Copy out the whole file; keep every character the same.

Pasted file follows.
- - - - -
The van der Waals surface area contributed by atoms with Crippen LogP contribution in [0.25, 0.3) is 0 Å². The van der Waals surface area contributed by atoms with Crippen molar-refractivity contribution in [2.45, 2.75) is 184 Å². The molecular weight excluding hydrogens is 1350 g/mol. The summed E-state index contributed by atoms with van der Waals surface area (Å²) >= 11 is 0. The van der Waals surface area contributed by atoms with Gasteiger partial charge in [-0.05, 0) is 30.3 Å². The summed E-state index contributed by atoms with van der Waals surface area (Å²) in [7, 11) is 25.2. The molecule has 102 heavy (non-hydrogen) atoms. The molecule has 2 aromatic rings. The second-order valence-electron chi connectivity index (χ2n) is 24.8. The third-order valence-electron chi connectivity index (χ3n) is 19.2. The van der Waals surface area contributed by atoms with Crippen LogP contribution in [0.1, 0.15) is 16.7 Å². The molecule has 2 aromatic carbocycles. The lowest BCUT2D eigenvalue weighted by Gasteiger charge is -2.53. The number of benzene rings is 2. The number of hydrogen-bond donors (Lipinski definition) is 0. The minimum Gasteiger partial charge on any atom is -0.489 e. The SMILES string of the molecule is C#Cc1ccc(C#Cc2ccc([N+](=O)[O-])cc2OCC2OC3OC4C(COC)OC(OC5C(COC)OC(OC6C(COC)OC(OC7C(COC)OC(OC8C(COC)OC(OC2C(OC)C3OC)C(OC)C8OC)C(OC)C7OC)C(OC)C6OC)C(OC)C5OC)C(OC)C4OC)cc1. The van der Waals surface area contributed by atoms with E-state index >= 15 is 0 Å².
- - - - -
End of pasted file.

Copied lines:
The van der Waals surface area contributed by atoms with Crippen LogP contribution in [0.25, 0.3) is 0 Å². The van der Waals surface area contributed by atoms with Crippen molar-refractivity contribution in [2.45, 2.75) is 184 Å². The molecular weight excluding hydrogens is 1350 g/mol. The summed E-state index contributed by atoms with van der Waals surface area (Å²) >= 11 is 0. The van der Waals surface area contributed by atoms with Gasteiger partial charge in [-0.05, 0) is 30.3 Å². The summed E-state index contributed by atoms with van der Waals surface area (Å²) in [7, 11) is 25.2. The molecule has 102 heavy (non-hydrogen) atoms. The molecule has 2 aromatic rings. The second-order valence-electron chi connectivity index (χ2n) is 24.8. The third-order valence-electron chi connectivity index (χ3n) is 19.2. The van der Waals surface area contributed by atoms with Crippen LogP contribution in [0.1, 0.15) is 16.7 Å². The molecule has 2 aromatic carbocycles. The lowest BCUT2D eigenvalue weighted by Gasteiger charge is -2.53. The number of benzene rings is 2. The number of hydrogen-bond donors (Lipinski definition) is 0. The minimum Gasteiger partial charge on any atom is -0.489 e. The SMILES string of the molecule is C#Cc1ccc(C#Cc2ccc([N+](=O)[O-])cc2OCC2OC3OC4C(COC)OC(OC5C(COC)OC(OC6C(COC)OC(OC7C(COC)OC(OC8C(COC)OC(OC2C(OC)C3OC)C(OC)C8OC)C(OC)C7OC)C(OC)C6OC)C(OC)C5OC)C(OC)C4OC)cc1. The van der Waals surface area contributed by atoms with E-state index >= 15 is 0 Å².